Manipulating words in a string of characters

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  1. #1
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    Manipulating words in a string of characters

    Hey, new to C here
    I'm writing a program for school.
    I need to read in input from the keyboard (it could be 2 words or 1 page worth of input).
    Then I need to take each one of the words and put in into a char array and run some calculations on them (how many vowels are there, how many total letters, etc.)
    I have something like this:

    Code:
    char line[MAX_SIZE]; // array for whole input of the user
    char *tokenPtr         // a char pointer 
    char word[16];     //array for individual words
    
    printf("Enter String: ");  //prompt for string
    gets(line); 
    tokenPtr = strtok( line, " \t\n");  //begin tokenizing sentence
    
    while(tokenPtr !=NULL) {
      tokenPtr = strtok(NULL, " \t\n"); //get next token
    }//end while
    So for an input of : "hello world" , tokenPtr would first hold "hello" and then after the while loop it would hold "world".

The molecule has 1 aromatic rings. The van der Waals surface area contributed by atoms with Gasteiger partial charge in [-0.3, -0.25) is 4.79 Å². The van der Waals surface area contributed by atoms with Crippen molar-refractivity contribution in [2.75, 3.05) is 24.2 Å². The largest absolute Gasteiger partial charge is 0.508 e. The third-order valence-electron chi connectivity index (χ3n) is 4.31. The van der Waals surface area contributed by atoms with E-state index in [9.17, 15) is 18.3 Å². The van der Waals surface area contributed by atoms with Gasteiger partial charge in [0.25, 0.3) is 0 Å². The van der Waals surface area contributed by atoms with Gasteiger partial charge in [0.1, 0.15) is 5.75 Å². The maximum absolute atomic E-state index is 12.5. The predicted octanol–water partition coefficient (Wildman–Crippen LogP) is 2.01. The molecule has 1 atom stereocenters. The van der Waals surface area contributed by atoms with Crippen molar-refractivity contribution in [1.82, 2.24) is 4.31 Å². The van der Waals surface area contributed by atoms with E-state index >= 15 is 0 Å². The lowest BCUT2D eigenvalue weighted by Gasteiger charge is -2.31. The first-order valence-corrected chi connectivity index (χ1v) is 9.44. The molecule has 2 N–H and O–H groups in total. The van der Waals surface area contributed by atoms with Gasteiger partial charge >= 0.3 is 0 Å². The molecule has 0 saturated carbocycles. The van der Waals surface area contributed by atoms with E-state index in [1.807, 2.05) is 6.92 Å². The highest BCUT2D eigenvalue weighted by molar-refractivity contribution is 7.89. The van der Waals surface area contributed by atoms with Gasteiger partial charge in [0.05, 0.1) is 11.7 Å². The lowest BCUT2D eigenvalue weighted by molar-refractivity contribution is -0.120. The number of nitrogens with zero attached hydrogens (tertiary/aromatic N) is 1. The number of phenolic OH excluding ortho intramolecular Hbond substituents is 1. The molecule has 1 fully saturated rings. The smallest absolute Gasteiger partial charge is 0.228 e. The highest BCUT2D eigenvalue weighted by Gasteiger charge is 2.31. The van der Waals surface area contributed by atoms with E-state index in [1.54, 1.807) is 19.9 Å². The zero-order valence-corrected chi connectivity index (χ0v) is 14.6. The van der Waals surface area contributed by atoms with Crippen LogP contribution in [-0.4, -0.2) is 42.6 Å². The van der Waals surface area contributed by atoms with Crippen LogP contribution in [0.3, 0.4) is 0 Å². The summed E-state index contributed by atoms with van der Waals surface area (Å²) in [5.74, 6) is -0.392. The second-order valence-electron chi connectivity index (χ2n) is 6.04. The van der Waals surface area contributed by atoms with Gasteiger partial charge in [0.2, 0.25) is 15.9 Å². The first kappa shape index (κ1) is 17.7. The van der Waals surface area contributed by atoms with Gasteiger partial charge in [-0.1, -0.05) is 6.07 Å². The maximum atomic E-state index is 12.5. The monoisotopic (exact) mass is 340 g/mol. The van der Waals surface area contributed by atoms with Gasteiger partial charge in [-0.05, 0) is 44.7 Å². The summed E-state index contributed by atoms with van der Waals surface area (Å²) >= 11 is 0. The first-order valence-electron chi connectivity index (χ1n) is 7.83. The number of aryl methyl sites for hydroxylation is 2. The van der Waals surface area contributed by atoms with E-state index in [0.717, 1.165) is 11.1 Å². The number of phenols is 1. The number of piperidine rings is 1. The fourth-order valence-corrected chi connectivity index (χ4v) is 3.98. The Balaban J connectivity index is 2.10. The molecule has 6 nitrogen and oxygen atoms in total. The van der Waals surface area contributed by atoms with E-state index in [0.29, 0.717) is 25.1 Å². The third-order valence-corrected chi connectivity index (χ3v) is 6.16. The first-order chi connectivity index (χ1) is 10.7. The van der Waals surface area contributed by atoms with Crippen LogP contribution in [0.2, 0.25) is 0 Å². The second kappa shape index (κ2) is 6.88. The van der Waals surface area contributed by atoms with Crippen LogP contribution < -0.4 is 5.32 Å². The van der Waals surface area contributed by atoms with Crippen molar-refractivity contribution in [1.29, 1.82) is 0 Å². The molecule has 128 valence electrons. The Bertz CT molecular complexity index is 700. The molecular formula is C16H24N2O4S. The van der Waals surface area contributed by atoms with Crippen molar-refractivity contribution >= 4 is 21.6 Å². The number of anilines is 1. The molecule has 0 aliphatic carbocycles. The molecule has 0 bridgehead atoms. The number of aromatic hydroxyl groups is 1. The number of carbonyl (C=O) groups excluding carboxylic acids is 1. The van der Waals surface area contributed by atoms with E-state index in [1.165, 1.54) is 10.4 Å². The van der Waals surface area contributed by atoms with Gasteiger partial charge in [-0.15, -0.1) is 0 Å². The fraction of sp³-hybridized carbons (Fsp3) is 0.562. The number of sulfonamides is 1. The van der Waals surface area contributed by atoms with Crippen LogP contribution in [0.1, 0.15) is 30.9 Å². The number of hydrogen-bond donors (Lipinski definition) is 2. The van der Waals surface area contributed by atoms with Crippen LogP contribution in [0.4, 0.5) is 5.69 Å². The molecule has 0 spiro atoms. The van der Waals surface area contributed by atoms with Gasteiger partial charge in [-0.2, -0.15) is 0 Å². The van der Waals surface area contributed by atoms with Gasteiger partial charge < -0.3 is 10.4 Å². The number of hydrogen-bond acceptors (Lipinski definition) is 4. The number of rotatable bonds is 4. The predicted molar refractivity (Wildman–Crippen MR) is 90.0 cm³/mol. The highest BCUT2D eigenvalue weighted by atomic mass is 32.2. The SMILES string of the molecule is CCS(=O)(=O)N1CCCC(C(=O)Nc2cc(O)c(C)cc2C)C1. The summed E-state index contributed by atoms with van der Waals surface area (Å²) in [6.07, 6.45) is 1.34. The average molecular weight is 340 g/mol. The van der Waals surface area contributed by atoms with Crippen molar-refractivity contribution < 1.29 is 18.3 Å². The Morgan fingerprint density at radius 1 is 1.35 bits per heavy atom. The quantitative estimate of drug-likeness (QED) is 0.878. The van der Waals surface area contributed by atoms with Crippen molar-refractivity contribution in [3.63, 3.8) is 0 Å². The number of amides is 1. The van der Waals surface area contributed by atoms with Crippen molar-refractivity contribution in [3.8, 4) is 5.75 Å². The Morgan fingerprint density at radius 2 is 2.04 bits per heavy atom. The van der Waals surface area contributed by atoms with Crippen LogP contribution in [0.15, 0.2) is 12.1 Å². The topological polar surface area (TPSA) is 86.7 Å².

I would like to put the value that tokenPtr points to into a char array named word[] so i can calculate the number of vowels, the number of letters etc. Is there a way I can do that or has my approach been wrong so far?

    Ultimately i would like to have something like:

    Code:
    while(tokenPtr != NULL) {
      functionCalls();
      .
      .
      .
      tokenPtr = strtok(NULL, " \t\n");
    } //end while
    Is it possible to pass a char pointer such as tokenPtr into a char array and then run calculations on that array? If not, how can I approach this problem.

    Sorry about the long post oO

  2. #2
    C++まいる!Cをこわせ! Elysia's Avatar
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    Quote Originally Posted by gp364481 View Post